The U.S. Dollar Index, which tracks the dollar against a broad basket of major currencies, tumbled 0.12% on Monday. The dollar’s weakness has been reflected in the USD positioning as well. Friday’s CFTC report showed the largest net-short USD position in two months, suggesting that the market is becoming increasingly bearish on the USD prospects. On the economic front, the Empire State manufacturing survey fell to 24.3 on supply constraints in May, which could put slight downward pressure on the ISM manufacturing index this month. Looking ahead, rising tensions in the Middle East might start to gain more attention as President Joe Biden has shifted the administration’s stance on the conflict, telling Israeli Prime Minister Benjamin Netanyahu that he would support a cease-fire.
The common currency closed steady (+0.05%) against the greenback amid a light trading session on Monday, after a particularly volatile week prior due to inflationary fears at a global level. The progress in vaccination rollout is positive for the EUR and is leading European countries to lift Covid restrictions, for instance, Italy is planning to phase out its curfew rules after the number of infections ebbed. Meanwhile, it is worth noting the steady upward movement in eurozone yields, in particular in the 10-year bond yield from Germany, France, Spain, and Italy. This is something that the European Central Bank is watching closely, as this could turn into a threat to favorable financing conditions in the region. Looking ahead, the Eurozone employment report for Q1 will be released, along with the final Q1 GDP and trade balance for March.
The Pound edged 0.27% higher against the dollar after Covid-19 restrictions were eased on Monday. Nonetheless, the U.K government continues to urge caution after recent data shows that there is a rising number of cases of the Indian variant of the virus. Earlier this morning, the Office for National Statistics reported that the unemployment rate was 4.8% for the three months to March, easing from 4.9% in the three months to February and indicating that the U.K jobs market has been broadly stable. Furthermore, the number of payroll employees increased for a fifth consecutive month in April. In general, the decline in the unemployment rate and the rise in payroll employment is further confirmation that the job market is now more resilient to the ongoing restrictions. The positive data is relevant support for the GBP.
Although capped by disappointing economic data, the Japanese yen closed up 0.13% against the U.S. dollar on Monday. Japan’s economy contracted more than expected after GDP fell by 1.8% quarter-over-quarter in Q1, which resulted in year-over-year growth of -1.3%. Looking ahead, an extension of the weak performance of the Japanese stock market and steady U.S. bond yields could help the JPY. However, Japan's slow pace of vaccinations, as well as political noise due to concerns over the Olympics and the October general elections, might be some obstacles in the way.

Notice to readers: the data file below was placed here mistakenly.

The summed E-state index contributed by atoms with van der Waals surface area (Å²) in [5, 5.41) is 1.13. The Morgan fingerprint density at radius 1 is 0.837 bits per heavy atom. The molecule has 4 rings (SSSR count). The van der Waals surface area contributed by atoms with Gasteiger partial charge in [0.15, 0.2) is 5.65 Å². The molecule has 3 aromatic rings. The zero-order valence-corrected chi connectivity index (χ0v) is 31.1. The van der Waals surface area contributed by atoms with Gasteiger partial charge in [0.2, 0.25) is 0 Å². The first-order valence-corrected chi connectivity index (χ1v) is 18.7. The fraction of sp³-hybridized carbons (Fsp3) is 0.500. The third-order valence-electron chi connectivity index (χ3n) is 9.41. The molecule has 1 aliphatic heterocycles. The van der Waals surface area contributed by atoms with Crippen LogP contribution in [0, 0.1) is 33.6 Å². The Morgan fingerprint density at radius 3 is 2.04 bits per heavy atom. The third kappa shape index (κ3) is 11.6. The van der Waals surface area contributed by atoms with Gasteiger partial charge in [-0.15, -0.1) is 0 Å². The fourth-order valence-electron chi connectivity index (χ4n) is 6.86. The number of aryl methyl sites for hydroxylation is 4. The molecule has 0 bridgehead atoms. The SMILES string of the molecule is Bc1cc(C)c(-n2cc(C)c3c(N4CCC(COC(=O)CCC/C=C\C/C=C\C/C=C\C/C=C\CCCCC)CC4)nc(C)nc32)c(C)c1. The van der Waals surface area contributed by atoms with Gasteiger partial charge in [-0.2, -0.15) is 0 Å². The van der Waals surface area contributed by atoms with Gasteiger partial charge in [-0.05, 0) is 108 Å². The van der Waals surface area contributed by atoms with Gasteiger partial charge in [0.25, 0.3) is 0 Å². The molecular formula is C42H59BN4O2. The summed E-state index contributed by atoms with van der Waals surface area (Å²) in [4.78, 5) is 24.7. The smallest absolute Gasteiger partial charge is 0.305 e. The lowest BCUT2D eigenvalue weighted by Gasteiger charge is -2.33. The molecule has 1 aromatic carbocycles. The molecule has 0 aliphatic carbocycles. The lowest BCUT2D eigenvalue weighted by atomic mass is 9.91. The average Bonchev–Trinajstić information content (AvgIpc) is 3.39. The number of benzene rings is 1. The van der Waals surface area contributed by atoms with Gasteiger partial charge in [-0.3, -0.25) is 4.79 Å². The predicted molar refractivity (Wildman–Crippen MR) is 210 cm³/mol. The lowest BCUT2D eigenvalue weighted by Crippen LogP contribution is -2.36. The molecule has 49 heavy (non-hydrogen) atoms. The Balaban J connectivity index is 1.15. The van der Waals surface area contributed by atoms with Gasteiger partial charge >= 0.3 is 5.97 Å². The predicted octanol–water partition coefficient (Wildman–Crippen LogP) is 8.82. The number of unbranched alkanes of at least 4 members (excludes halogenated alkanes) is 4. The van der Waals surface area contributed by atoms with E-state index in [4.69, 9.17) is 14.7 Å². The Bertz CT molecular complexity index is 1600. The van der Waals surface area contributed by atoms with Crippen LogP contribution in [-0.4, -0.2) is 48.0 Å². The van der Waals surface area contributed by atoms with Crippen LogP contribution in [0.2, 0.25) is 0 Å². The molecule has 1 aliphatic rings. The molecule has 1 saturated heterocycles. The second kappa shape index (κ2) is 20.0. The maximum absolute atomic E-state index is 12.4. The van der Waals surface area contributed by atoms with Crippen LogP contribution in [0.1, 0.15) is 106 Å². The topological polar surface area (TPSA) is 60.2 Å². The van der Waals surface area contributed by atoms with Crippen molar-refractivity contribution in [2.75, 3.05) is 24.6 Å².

Last Friday, the Commodity Futures Trading Commission (CFTC) showed that non-commercial traders increased their net long position in the Canadian Dollar again last week, though long positions are still lower than in late 2017. This bullish sentiment confirms that the Loonie has been supported by strong fundamentals – from higher commodity prices to a hawkish stance by the Bank of Canada. On that note, the currency posted further gains (+0.22%) on Monday, consolidating previous gains and reinforcing its upside channel trend. Looking ahead, investors are already waiting for inflation data (Wed). which will be closely scrutinized by the market, potentially triggering volatility in the session.
The oil-linked Mexican peso rose 0.47%, tracking higher oil prices on Tuesday despite the country seeing a higher unemployment rate. The crude oil (WTI) gained 1.13% based on longer-term optimism tied to strong demand recovery in the U.S., Europe, and parts of Asia. Domestically, capping further MXN’s gains, official data reported that the Mexican unemployment rate came in at 4.4% in Q1, an increase of 1% compared to 3.4% in the same period of 2020, before the impact of the pandemic. Looking ahead, traders and investors will wait for economic activity numbers for April while inflationary pressure continues to fuel expectations around the Central Bank's next decision and the impact on the currency.
A resurgence in Covid-19 cases and restrictions among Southeast Asian economies along with disappointing Chinese data saw investors reducing their appetite for risk assets. As a result, the Chinese yuan started the week on the wrong foot, dropping 0.04% against the greenback. Yesterday, official data showed that retail sales growth fell to 17.7% year-over-year in April, while industrial production growth decreased to 9.8% year-over-year. In general, the disappointing figures hurt market sentiment, given that the country is a major destination for metals and agricultural goods. In other news, China supports developing countries' appeal for the waiving of intellectual property rights for Covid-19 vaccines, which is seen as an important support for the global economic recovery.
The Brazilian Real kicked off the week almost unchanged (-0.01%) against the dollar, with investors reacting to weaker-than-expected figures from China and a resurgence in Covid-19 cases in major Asian economies. Domestically, attention is still focused on the ongoing investigations (Covid CPI), which investigates actions and omissions of the federal government during the pandemic and monitors any diversion of resources by governors and mayors. Looking ahead, the Senate will start to hear the testimonies of former ministers Ernesto Araújo (Foreign Affairs) and Eduardo Pazuello (Health), today and tomorrow respectively. The hearings may represent new unfavorable chapters in the Presidency of Jair Bolsonaro. There is no material data to be released for today.